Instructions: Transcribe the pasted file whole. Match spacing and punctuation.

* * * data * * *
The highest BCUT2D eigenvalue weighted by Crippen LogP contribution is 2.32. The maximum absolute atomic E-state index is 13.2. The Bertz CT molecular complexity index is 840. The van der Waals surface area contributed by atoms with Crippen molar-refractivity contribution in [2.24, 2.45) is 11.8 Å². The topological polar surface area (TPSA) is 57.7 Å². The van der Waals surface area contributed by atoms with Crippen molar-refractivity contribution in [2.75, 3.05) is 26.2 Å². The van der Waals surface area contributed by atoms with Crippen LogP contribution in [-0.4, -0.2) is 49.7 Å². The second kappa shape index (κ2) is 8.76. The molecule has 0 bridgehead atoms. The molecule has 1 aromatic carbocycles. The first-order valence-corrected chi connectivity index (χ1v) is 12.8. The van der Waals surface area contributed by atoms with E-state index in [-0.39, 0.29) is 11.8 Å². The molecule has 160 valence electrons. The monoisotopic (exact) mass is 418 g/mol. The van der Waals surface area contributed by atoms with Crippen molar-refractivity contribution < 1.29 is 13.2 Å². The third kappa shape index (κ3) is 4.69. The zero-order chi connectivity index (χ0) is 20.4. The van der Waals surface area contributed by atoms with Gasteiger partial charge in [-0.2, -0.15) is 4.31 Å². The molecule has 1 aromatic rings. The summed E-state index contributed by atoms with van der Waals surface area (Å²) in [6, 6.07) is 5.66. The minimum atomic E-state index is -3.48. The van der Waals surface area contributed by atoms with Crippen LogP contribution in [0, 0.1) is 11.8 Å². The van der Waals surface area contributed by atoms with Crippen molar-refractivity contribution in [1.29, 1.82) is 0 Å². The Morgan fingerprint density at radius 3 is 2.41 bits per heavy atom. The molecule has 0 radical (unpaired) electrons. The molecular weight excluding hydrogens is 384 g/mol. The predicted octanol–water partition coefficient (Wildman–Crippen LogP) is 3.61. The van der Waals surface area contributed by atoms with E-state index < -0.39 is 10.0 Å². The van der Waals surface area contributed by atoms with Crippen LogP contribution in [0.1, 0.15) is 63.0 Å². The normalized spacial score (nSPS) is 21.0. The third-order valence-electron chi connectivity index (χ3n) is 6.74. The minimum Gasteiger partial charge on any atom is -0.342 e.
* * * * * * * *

The highest BCUT2D eigenvalue weighted by Crippen LogP contribution is 2.32. The maximum absolute atomic E-state index is 13.2. The Bertz CT molecular complexity index is 840. The van der Waals surface area contributed by atoms with Crippen molar-refractivity contribution in [2.24, 2.45) is 11.8 Å². The topological polar surface area (TPSA) is 57.7 Å². The van der Waals surface area contributed by atoms with Crippen molar-refractivity contribution in [2.75, 3.05) is 26.2 Å². The van der Waals surface area contributed by atoms with Crippen LogP contribution in [-0.4, -0.2) is 49.7 Å². The second kappa shape index (κ2) is 8.76. The molecule has 0 bridgehead atoms. The molecule has 1 aromatic carbocycles. The first-order valence-corrected chi connectivity index (χ1v) is 12.8. The van der Waals surface area contributed by atoms with E-state index in [-0.39, 0.29) is 11.8 Å². The molecule has 160 valence electrons. The monoisotopic (exact) mass is 418 g/mol. The van der Waals surface area contributed by atoms with Crippen molar-refractivity contribution < 1.29 is 13.2 Å². The third kappa shape index (κ3) is 4.69. The zero-order chi connectivity index (χ0) is 20.4. The van der Waals surface area contributed by atoms with Gasteiger partial charge in [-0.2, -0.15) is 4.31 Å². The molecule has 1 aromatic rings. The summed E-state index contributed by atoms with van der Waals surface area (Å²) in [6, 6.07) is 5.66. The minimum atomic E-state index is -3.48. The van der Waals surface area contributed by atoms with Crippen LogP contribution in [0, 0.1) is 11.8 Å². The van der Waals surface area contributed by atoms with Crippen molar-refractivity contribution in [1.29, 1.82) is 0 Å². The Morgan fingerprint density at radius 3 is 2.41 bits per heavy atom. The molecule has 0 radical (unpaired) electrons. The molecular weight excluding hydrogens is 384 g/mol. The predicted octanol–water partition coefficient (Wildman–Crippen LogP) is 3.61. The van der Waals surface area contributed by atoms with E-state index < -0.39 is 10.0 Å². The van der Waals surface area contributed by atoms with Crippen LogP contribution in [0.1, 0.15) is 63.0 Å². The normalized spacial score (nSPS) is 21.0. The third-order valence-electron chi connectivity index (χ3n) is 6.74. The minimum Gasteiger partial charge on any atom is -0.342 e.